The Who, from their formation in the early-mid 1960s, throughout the decade into their more experimental period in the early ’70s, was marked by a real rock ‘n’ roll sensibility, art-conscious exploration and a tumultuous trouble-making life outside the music. The Who’s first single, ‘I Can’t Explain’, garnered commercial success for the mod group, reaching, at its peak, number eight in the UK singles chart. From there on, The Who, predominately under Pete Townshend’s creative vision and leadership, would release a string of more successful singles in the same style of garage pop and rock as heard in ‘I Can’t Explain’, cementing their presence as the mod leaders of Britain. In 1967, their performance at the Monterey Pop Festival, as it did for a number of other acts, established The Who on more of an international basis.
The Who would return to the States in 1967 after a few of weeks when they performed at the Monterey Pop Festival for their successful American debut, embarking upon their first cross-country US tour as an opening act for Herman’s Hermits. This was the dream for so many British bands at the time and, once a band conquered Britain and parts of Europe, the real dream was to find success and fame in America. Along with this conquest came the discovery of an entire world, full of mysteries hidden in the great vast expanse of just one part of the Northern American continent. Albeit sharing the same language, the United States is an entirely different animal with a different culture. A nation born from the slave trade and the wild west, underpinned by the undying pursuit of liberty and happiness, the United States offered an array of new experiences for British rockers who, more-often-than-not, came from poverty and geographically small and limiting prospects.
After all, this is where rock and roll was born. Among the many things to be found in America, were ‘cherry bombs’ or American firecrackers, which were 20 times more powerful than firecrackers are now and more powerful than the English ‘penny bangers’ back then. While on tour, The Hermits introduced Keith Moon to these little bangers and havoc would soon be wreaked.
When Keith Moon’s name comes up in conversation most times, it will typically start from “yeah he was an incredible drummer,” then quickly graduate to: “He was wild!”. One only needs to watch Moon perform on the drums to see the image unfold reasonably rapidly. Famously, the rest of the band would have to strap his drum toms down so they would not shift because of the sheer ferocity in which he played. His style of drumming was chaotic seeming; Moon the Loon’s sense of rhythm was impeccable, but deceivingly so, it seemed like his timing, just like his sanity, was going to burst at the seams any minute.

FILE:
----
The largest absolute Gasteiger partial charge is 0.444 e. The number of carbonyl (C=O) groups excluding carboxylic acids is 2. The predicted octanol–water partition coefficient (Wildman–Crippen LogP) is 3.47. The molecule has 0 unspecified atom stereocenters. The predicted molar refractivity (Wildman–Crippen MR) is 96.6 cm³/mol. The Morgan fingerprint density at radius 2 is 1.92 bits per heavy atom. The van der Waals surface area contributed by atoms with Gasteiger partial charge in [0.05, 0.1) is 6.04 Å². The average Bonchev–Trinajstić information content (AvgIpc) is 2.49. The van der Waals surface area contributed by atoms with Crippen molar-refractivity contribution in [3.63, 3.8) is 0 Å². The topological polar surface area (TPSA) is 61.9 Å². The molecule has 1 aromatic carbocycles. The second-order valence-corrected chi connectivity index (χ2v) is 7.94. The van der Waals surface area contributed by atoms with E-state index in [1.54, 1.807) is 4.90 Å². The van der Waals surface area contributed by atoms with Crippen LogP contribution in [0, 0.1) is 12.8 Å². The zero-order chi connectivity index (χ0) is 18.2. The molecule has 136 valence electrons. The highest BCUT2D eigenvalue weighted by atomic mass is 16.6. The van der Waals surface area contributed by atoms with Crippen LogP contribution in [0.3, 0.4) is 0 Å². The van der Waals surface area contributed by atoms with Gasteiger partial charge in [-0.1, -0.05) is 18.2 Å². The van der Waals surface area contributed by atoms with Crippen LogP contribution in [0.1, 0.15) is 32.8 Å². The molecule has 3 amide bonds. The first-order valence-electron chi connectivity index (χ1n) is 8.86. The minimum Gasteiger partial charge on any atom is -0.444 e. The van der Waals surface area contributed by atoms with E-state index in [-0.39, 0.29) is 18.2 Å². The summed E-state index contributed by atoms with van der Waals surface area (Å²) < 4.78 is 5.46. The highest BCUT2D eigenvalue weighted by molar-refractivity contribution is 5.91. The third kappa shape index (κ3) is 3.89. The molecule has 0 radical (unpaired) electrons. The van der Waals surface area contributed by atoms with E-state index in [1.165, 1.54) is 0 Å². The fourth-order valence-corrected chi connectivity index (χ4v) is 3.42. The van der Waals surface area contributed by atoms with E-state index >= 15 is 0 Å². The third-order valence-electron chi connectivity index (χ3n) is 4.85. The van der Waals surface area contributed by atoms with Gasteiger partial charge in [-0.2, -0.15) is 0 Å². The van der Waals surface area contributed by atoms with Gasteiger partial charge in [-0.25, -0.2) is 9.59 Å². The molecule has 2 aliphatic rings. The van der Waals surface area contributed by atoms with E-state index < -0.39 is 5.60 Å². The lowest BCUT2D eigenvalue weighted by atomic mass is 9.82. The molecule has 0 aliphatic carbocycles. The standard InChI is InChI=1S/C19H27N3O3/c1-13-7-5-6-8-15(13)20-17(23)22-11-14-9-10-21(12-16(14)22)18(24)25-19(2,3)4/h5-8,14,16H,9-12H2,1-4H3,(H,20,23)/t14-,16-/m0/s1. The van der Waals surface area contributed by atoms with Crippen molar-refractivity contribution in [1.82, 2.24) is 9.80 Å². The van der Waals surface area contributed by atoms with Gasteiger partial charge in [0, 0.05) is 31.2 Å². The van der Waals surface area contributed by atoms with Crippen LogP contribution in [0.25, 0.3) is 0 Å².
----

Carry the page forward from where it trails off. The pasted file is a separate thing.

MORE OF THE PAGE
When he was introduced to cherry bombs, all hell broke loose. On The Who’s first tour, the band would repeatedly get thrown out of hotel rooms. This started in America’s deep south, and word would travel quickly. Terry Fletcher wrote in his biography of the drummer, Moon: The Life and Death of a Rock Legend: “From that moment on, no hotel room or changing was safe until the tour moved away. Keith Moon developed a taste for blowing up toilets.”
On one extreme occasion in New York in 1968, a drunk Keith blew up a toilet on the ninth floor of the Gorsham Hotel, then proceeded to climb out onto the window ledge and throw more cherry bombs onto the incoming police. From then on, The Who were eventually relegated to staying at cheap Holiday Inns across the States. As Pete Townsend recalls in his book, An Amazing Journey: The Life of Pete Townshend: “One day I was in Keith’s room and I said, ‘could I use your bog?’ and he smiled and said ‘sure.’ I went in there and there was no toilet, just sort of an S bend, and I thought, ‘Christ, what happened?’.”
Townshend continued: “He said, ‘well this cherry bomb was about to go off in me hand and I threw it down the toilet to stop it going off.’ So I said, ‘Are they that powerful?’ and he said, ‘Yeah, it’s incredible!’ So I said, ‘How many of ’em have you got?’ with fear in me eyes. He laughed and said, ‘Five hundred,’ and opened up a case full to the top with cherry bombs. And of course from that moment on we got thrown out of every hotel we ever stayed in.” Hence, Moon the Loon would forever be known as a brilliant drummer, a wild man, and the quintessential bathroom bomber.
Below, watch The Who perform an electrifying live rendition of ‘I Don’t Even Know Myself’ off their Who’s Next album at their famous Isle of Wight show in 1970.